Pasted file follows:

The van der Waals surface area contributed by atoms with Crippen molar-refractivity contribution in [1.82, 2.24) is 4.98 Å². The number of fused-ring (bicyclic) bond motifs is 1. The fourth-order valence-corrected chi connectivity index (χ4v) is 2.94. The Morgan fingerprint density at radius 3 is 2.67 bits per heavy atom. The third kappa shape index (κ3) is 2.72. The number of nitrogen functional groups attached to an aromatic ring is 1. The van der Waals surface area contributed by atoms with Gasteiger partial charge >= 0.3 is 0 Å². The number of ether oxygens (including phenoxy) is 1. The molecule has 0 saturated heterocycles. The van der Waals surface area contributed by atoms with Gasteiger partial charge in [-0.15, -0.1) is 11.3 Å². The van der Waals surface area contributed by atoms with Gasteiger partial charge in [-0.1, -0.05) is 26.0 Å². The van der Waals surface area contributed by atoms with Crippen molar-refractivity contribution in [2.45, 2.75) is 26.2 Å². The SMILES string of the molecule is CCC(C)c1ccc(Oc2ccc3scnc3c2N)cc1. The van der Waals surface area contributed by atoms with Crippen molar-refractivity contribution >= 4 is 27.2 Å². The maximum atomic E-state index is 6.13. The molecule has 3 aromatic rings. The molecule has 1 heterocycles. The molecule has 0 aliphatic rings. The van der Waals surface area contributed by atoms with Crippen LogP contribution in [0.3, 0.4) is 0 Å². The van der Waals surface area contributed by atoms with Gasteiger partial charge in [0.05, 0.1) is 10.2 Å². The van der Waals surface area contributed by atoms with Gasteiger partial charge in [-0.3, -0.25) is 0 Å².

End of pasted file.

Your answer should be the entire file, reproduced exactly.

The van der Waals surface area contributed by atoms with Crippen molar-refractivity contribution in [1.82, 2.24) is 4.98 Å². The number of fused-ring (bicyclic) bond motifs is 1. The fourth-order valence-corrected chi connectivity index (χ4v) is 2.94. The Morgan fingerprint density at radius 3 is 2.67 bits per heavy atom. The third kappa shape index (κ3) is 2.72. The number of nitrogen functional groups attached to an aromatic ring is 1. The van der Waals surface area contributed by atoms with Gasteiger partial charge >= 0.3 is 0 Å². The number of ether oxygens (including phenoxy) is 1. The molecule has 0 saturated heterocycles. The van der Waals surface area contributed by atoms with Gasteiger partial charge in [-0.15, -0.1) is 11.3 Å². The van der Waals surface area contributed by atoms with Gasteiger partial charge in [-0.1, -0.05) is 26.0 Å². The van der Waals surface area contributed by atoms with Crippen molar-refractivity contribution in [2.45, 2.75) is 26.2 Å². The SMILES string of the molecule is CCC(C)c1ccc(Oc2ccc3scnc3c2N)cc1. The van der Waals surface area contributed by atoms with Crippen molar-refractivity contribution >= 4 is 27.2 Å². The maximum atomic E-state index is 6.13. The molecule has 3 aromatic rings. The molecule has 1 heterocycles. The molecule has 0 aliphatic rings. The van der Waals surface area contributed by atoms with Crippen LogP contribution in [0.3, 0.4) is 0 Å². The van der Waals surface area contributed by atoms with Gasteiger partial charge in [0.05, 0.1) is 10.2 Å². The van der Waals surface area contributed by atoms with Gasteiger partial charge in [-0.3, -0.25) is 0 Å².